What’s That 'Bug'?

There is a very large number and variety of insects that can be seen in the park.  This variety includes butterflies, wasps, grasshoppers, true bugs and beetles.  We also have other arthropods, such as millipedes and arachnids (spiders).  Those will also be included in this section.  The photo below is of a Twelve-spotted Skimmer (Libellula pulchella), a dragonfly.  We spotted this one just after a short but heavy rain.


We will start the discussion with butterflies and moths.  The photos referenced will be in the butterflies & moths photo album along with additional photos.  The first two photos are of a Bordered Patch (Chlosyne lacinia), a butterfly which can vary greatly in its color and markings.  The next one is a Texas Crescentspot.  Seeing an American Snout butterfly for the first time was fun, because the ‘snout’ makes them very easy to identify.  Another beautiful butterfly we’ve seen is the Empress Antonia.  Possibly the most commonly seen butterfly is the Sleepy Orange.  It can be seen throughout the warmer months.  

Other butterflies we have seen around the park include Tiger Swallowtail, Giant Swallowtail, Monarch, Queen, several kinds of Skippers, and at least one type Fritillary that we have not seen clearly enough to identify.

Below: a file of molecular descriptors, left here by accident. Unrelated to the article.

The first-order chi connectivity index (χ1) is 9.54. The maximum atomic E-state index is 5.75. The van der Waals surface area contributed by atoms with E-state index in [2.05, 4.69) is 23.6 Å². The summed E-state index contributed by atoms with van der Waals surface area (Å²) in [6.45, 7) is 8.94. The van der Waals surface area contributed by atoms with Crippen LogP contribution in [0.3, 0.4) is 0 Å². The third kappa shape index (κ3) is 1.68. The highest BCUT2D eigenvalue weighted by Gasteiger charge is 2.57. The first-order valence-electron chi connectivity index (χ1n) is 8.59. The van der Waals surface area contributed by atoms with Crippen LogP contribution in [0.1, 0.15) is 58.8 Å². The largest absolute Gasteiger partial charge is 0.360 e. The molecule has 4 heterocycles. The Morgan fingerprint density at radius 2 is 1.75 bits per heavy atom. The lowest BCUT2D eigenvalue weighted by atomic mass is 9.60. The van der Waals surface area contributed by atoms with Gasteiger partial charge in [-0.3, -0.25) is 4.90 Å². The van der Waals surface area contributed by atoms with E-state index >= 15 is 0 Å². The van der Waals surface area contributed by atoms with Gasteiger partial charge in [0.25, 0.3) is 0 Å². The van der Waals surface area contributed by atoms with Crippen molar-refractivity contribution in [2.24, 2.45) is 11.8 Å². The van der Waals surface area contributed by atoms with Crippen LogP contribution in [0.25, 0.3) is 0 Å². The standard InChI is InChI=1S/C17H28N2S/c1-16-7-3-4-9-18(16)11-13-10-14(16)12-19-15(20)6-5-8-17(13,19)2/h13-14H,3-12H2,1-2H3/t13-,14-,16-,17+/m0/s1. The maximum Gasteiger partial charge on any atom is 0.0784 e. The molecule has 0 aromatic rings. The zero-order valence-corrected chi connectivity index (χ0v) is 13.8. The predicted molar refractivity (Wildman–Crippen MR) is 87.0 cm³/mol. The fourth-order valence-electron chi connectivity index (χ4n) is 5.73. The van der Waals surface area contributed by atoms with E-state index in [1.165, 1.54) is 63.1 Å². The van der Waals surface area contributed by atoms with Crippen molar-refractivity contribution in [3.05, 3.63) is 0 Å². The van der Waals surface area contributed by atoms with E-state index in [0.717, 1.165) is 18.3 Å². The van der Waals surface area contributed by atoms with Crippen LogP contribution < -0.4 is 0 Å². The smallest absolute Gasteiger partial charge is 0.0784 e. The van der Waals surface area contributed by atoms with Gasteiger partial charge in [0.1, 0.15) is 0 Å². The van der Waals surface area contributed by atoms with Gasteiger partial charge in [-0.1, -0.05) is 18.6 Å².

We don’t see too many moths in the park because most of them are active at night.  The two we have seen that are day-fliers are the Western Grape Leaf Skeletonizer moth, which is an amazing shade of blue and which has beautiful caterpillars.  We have seen both in the cave with the Upside Down Tlaloc, and finally figured out that the caterpillars must be eating Hackberry leaves, since there are no grape vines in the area. The second moth we’ve seen is the White-Lined Sphinx moth.  In the photo below, it is sitting on a Lechuguilla plant.


There are many examples of the order Orthoptera (Grasshoppers and Crickets) in the park.  Some of the grasshoppers blend in so well with their surroundings that they are difficult to see.  Others are so brightly colored that it is hard to miss seeing them.  An example of the former is the Pallid-winged Grasshopper.  An example of the latter is the Horse Lubber Grasshopper (Taeniopoda eques).  These grasshoppers appear in late August, and stay around until the weather gets cold.  We have also discovered the presence of Plains Lubber Grasshoppers.  The one pictured is a juvenile.  We have seen them in New Mexico in a very rainy year, and they were brilliantly colored then.  Apparently their color changes according to the amount of rain.  During the height of their season the Horse Lubbers are all over the road leading into the park, as well as all over the park.  There are many other kinds of grasshoppers in the park; others that we have been able to identify are in the Grasshopper Photo Album.